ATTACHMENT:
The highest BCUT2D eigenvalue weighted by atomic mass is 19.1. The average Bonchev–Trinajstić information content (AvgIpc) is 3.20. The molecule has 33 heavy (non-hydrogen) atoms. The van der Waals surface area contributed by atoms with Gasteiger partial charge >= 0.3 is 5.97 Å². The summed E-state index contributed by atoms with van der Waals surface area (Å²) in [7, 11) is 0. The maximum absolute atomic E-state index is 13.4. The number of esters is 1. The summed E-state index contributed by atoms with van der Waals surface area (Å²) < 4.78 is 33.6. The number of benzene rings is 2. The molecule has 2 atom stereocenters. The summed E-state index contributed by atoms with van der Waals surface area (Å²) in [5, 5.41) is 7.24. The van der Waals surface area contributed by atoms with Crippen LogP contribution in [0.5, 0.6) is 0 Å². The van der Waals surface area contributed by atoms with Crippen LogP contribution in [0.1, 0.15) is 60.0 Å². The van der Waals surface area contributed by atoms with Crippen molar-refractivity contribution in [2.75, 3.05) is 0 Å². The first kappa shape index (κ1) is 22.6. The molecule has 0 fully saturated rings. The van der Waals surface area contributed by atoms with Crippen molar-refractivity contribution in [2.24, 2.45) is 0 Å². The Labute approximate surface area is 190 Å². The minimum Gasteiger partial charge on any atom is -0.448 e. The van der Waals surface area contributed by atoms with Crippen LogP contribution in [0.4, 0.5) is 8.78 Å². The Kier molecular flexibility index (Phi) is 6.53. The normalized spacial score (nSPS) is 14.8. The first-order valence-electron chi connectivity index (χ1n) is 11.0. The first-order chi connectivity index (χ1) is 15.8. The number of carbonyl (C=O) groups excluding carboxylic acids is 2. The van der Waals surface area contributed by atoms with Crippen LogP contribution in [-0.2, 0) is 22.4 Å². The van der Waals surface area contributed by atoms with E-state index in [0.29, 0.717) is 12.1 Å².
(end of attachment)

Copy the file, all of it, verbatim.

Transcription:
The highest BCUT2D eigenvalue weighted by atomic mass is 19.1. The average Bonchev–Trinajstić information content (AvgIpc) is 3.20. The molecule has 33 heavy (non-hydrogen) atoms. The van der Waals surface area contributed by atoms with Gasteiger partial charge >= 0.3 is 5.97 Å². The summed E-state index contributed by atoms with van der Waals surface area (Å²) in [7, 11) is 0. The maximum absolute atomic E-state index is 13.4. The number of esters is 1. The summed E-state index contributed by atoms with van der Waals surface area (Å²) < 4.78 is 33.6. The number of benzene rings is 2. The molecule has 2 atom stereocenters. The summed E-state index contributed by atoms with van der Waals surface area (Å²) in [5, 5.41) is 7.24. The van der Waals surface area contributed by atoms with Crippen LogP contribution in [0.5, 0.6) is 0 Å². The van der Waals surface area contributed by atoms with Crippen LogP contribution in [0.1, 0.15) is 60.0 Å². The van der Waals surface area contributed by atoms with Crippen molar-refractivity contribution in [2.75, 3.05) is 0 Å². The first kappa shape index (κ1) is 22.6. The molecule has 0 fully saturated rings. The van der Waals surface area contributed by atoms with Crippen molar-refractivity contribution in [2.24, 2.45) is 0 Å². The Labute approximate surface area is 190 Å². The minimum Gasteiger partial charge on any atom is -0.448 e. The van der Waals surface area contributed by atoms with Crippen LogP contribution in [0.4, 0.5) is 8.78 Å². The Kier molecular flexibility index (Phi) is 6.53. The normalized spacial score (nSPS) is 14.8. The first-order valence-electron chi connectivity index (χ1n) is 11.0. The first-order chi connectivity index (χ1) is 15.8. The number of carbonyl (C=O) groups excluding carboxylic acids is 2. The van der Waals surface area contributed by atoms with Crippen LogP contribution in [-0.2, 0) is 22.4 Å². The van der Waals surface area contributed by atoms with E-state index in [0.29, 0.717) is 12.1 Å².